An individual with major depressive disorder, or major depression, has symptoms of a depressive episode – feeling sad, sleeping too little or too much and feeling very tired, changes in appetite, lack of energy, difficulty concentrating, and physical activity changes – all day, every day, for at least two weeks with functional impairment.


To be diagnosed with depression, a person must have experienced a major depressive episode that has lasted longer than two weeks. Diagnosing depression can be complicated because a depressive episode can be part of bipolar disorder, or another mental illness. How a person describes symptoms often depends on the cultural and spiritual lenses he or she is looking through. Research has shown that African Americans (including Africans in the US) and Latinos are more likely to be misdiagnosed, so people who have been diagnosed with depression should look for a health care professional who understands their background, and shares their expectations for treatment.

To diagnose bipolar disorder, a doctor may perform a physical examination, conduct an interview and order lab tests. While bipolar disorder cannot be identified through a blood test or body scan, these tests can help rule out other illnesses that can resemble the disorder, such as hyperthyroidism. If no other illnesses (or other medicines such as steroids) are causing the symptoms, the doctor may recommend the person to see a psychiatrist.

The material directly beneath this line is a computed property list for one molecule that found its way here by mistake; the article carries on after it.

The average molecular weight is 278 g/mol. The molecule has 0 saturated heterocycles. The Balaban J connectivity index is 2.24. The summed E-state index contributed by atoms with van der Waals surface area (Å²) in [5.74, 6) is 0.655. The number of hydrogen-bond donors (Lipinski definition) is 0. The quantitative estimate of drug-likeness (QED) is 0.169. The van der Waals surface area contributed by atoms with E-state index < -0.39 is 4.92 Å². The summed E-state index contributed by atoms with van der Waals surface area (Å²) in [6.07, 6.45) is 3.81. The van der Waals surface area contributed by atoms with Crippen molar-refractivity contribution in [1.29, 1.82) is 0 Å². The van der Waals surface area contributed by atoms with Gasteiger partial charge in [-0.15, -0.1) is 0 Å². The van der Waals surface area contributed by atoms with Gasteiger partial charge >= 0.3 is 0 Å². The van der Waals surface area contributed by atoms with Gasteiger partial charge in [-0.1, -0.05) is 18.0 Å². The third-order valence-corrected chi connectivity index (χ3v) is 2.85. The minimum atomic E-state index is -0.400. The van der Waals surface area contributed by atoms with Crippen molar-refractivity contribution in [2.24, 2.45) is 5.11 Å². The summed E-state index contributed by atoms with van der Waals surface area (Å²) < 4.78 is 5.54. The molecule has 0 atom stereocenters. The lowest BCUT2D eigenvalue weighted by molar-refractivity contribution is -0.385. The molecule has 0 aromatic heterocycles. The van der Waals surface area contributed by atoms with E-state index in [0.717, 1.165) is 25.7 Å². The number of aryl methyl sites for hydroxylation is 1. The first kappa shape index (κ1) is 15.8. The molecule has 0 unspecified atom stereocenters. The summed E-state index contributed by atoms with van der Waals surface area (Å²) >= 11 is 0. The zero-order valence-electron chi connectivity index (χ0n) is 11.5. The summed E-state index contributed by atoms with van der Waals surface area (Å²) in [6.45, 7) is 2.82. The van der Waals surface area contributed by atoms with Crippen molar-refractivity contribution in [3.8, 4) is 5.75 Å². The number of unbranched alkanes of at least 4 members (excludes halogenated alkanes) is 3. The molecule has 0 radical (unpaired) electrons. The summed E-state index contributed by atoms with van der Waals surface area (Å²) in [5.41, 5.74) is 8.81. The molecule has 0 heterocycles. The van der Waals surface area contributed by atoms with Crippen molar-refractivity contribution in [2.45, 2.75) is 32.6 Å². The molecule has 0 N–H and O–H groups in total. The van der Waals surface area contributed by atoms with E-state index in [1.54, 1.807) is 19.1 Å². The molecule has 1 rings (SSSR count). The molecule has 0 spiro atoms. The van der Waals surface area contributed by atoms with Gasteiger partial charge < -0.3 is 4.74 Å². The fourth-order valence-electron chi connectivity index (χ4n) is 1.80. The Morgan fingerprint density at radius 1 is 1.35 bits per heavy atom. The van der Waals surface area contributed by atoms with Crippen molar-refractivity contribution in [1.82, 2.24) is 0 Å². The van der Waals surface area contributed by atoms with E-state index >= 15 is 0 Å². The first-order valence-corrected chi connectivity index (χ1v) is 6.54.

People with depression have successful results when they implement a full array of evidence-based strategies, including medication, psychotherapy, exercise, and sleep regulation. Other treatments like electroconvulsive therapy (ECT) and deep brain stimulation (DBS) can also be very helpful. Early treatment is more effective and decreases the likelihood of recurrences

Related Conditions

A person with depression may have additional conditions: Anxiety disorders, including posttraumatic stress disorder (PTSD) Attention-deficit hyperactivity disorder (ADHD) Substance abuse These other illnesses can make it hard to treat depression, but successfully treating depression almost always improves these related illnesses. Successful treatment of PTSD, ADHD or substance abuse usually improves the symptoms of depression.

Though depression cannot be cured, it can be managed and treated effectively.